He is, quite simply, an incredible catch. What else do you call a handsome, 6’3″ 28-year-old who flies rescue helicopters (even on Christmas Day), excels at nearly every sport imaginable and sends handwritten cards and flowers to cancer patients? Even putting aside the unfathomable fortune he stands to inherit, there’s no denying that William of Wales is, as the Brits might put it, a good chap.
“He’s very kind,” says a friend of the prince’s. “He’s not a pushover, but I’ve never seen a nasty side to him.” At the Royal Air Force base on Anglesey in Wales, where William copilots Sea King search-and-rescue helicopters on a four-member team, “he drops the ‘His Royal Highness’ at the gates,” says Group Captain Jonathan Dixon. “When he’s with us, he’s Flight Lieutenant Wales and is a junior officer.”
He’s equally unassuming when he visits with pediatric cancer patients in London’s Royal Marsden hospital or turns up at 7 a.m. to serve breakfast to homeless young people at the Centre-point shelter, of which he’s a patron, just as his mother was before him. “He knows that being a figurehead is important, but he’s also engaged in making a difference,” says Julia Samuel, founder of the Children’s Bereavement Charity, which William supports. “Both William and Harry have a natural compassion and a natural empathy, which sounds a bit corny, but they’ve been breast-fed it, haven’t they?”
Certainly their mother had an overwhelmingly good influence. But life was also complicated at Kensington Palace. Although he was born into privilege with nannies and servants, young William had one of the most scrutinized childhoods ever known, with every tantrum—and even one public spanking from his mum—recorded by the buzzardlike British press. Then, in the mid-1990s, when William was transitioning from Ludgrove middle school to the elite prep school Eton, his parents began the televised disintegration of their marriage. When the drama abruptly ended with the princess’s death in 1997, William was just 15 and found himself grieving under the microscope as well. “You just felt, wherever you went, people were watching you,” he later recalled.
Nestled away at Eton and Highgrove, the family’s country estate, William took solace in his father, his brother and best mate, Harry, and a close group of aristocratic pals. After a year off between graduation and university spent in Chile, Kenya and Belize, he was largely left in peace at St. Andrews, thanks to a “gentleman’s agreement” between the Palace and the British press. Still, it’s tough to settle into college life when you fear everyone has an ulterior motive for being your friend. “It’s one thing I’m really quite guarded about,” William said.
Before long, as the world now knows, a pretty classmate from Berkshire had cracked his armor. With her unfailing discretion and serene demeanor, Kate Middleton fit right into the drama-free life that William—against the odds of his upbringing—had fashioned for himself. “William has a feel for what is the right thing to do,” says family friend Alex van Straubenzee; both William and Harry are patrons of the Henry van Straubenzee Memorial Fund, started after the death of Alex’s young son. “That is why he is genuinely loved and people are willing him to do well. He is going to have a fantastically good future.”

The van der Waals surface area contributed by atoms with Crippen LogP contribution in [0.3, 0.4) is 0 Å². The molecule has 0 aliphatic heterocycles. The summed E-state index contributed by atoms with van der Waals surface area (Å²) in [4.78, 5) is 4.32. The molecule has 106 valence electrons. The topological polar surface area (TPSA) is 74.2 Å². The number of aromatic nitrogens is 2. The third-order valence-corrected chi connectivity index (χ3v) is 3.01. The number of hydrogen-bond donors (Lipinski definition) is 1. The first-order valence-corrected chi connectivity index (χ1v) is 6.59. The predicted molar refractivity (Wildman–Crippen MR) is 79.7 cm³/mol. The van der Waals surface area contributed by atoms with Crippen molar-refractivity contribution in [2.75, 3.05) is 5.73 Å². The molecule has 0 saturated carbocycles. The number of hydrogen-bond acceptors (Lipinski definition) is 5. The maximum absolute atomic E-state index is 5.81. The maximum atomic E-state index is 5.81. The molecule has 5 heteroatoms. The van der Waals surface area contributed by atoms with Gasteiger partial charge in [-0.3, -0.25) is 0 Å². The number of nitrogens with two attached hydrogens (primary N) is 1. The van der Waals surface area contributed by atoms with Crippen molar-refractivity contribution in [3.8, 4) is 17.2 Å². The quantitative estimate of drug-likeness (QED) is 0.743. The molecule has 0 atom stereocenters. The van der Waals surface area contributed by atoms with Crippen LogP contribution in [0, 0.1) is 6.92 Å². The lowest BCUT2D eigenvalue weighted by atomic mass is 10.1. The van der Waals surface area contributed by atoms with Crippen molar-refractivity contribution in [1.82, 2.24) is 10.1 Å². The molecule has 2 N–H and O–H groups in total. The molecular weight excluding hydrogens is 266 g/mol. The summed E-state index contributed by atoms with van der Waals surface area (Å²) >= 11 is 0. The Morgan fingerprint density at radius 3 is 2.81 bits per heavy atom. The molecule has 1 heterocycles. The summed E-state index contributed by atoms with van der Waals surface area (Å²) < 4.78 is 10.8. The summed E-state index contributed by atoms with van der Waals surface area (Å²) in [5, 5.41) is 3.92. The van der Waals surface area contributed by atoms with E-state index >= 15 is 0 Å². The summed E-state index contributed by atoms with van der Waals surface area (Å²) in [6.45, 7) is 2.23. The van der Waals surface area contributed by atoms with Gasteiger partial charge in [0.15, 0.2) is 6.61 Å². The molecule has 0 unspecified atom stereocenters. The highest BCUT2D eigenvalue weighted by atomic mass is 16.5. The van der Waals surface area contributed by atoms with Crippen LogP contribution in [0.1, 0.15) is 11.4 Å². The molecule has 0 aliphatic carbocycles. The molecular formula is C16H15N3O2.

BOND of BROTHERS
They argue over the remote, communicate by text message and mercilessly tease their aging dad. “We want to be as normal as possible,” Prince Harry has said of himself and William. Yet their lives have been anything but, which has made the two brothers closest confidantes. Harry “does what he feels is right,” William has said of his sometimes impetuous brother, while Harry has noted that William “enjoys himself more than people think.” That was certainly true on the polo field in 2004, when both boys out-played their dad. “We’re too good for him,” Will ribbed, while Charles responded, “They tried to kill me so they could walk off with my ponies!”
The FAMILY BUSINESS
Career-wise, you might say William’s choices are rather limited. So it’s just as well the future King so admires the way his father—who is due to ascend the throne before William—gets the job done. He has had “a huge influence [on me],” William has said of Charles. “He does so many amazing things. I only wish people would see that more.” Until the moment comes to be crowned, William’s current job, as a copilot of search-and-rescue helicopters for the Royal Air Force, also follows closely in his father’s footsteps; it was Charles who awarded him his flight wings upon his graduation from RAF training. Along with a love of sports and the countryside, their rather heavy shared destiny seems to draw the pair closer. “I feel deeply for him,” Charles has said of the public scrutiny that William has always faced. “In my day it was difficult enough.”
For a long time, the predominant image of Charles was that of an aloof, distant father and unfaithful husband who made life a misery for the mother of his widely-adored little boys. But the tragedy of Diana’s death seemed to reduce those years of indignity to the stuff of mere melodrama. In the aftermath, the Prince of Wales settled into his role as a single dad and monarch-in-waiting, embracing environmental and philanthropic causes and earning the love and admiration of both his sons. William and Harry even quietly came around to the idea of his marriage to Diana’s one-time nemesis, Camilla Parker Bowles. “They love him terribly,” Charles’s former press secretary Colleen Harris said of the young princes, “and want him to be happy.”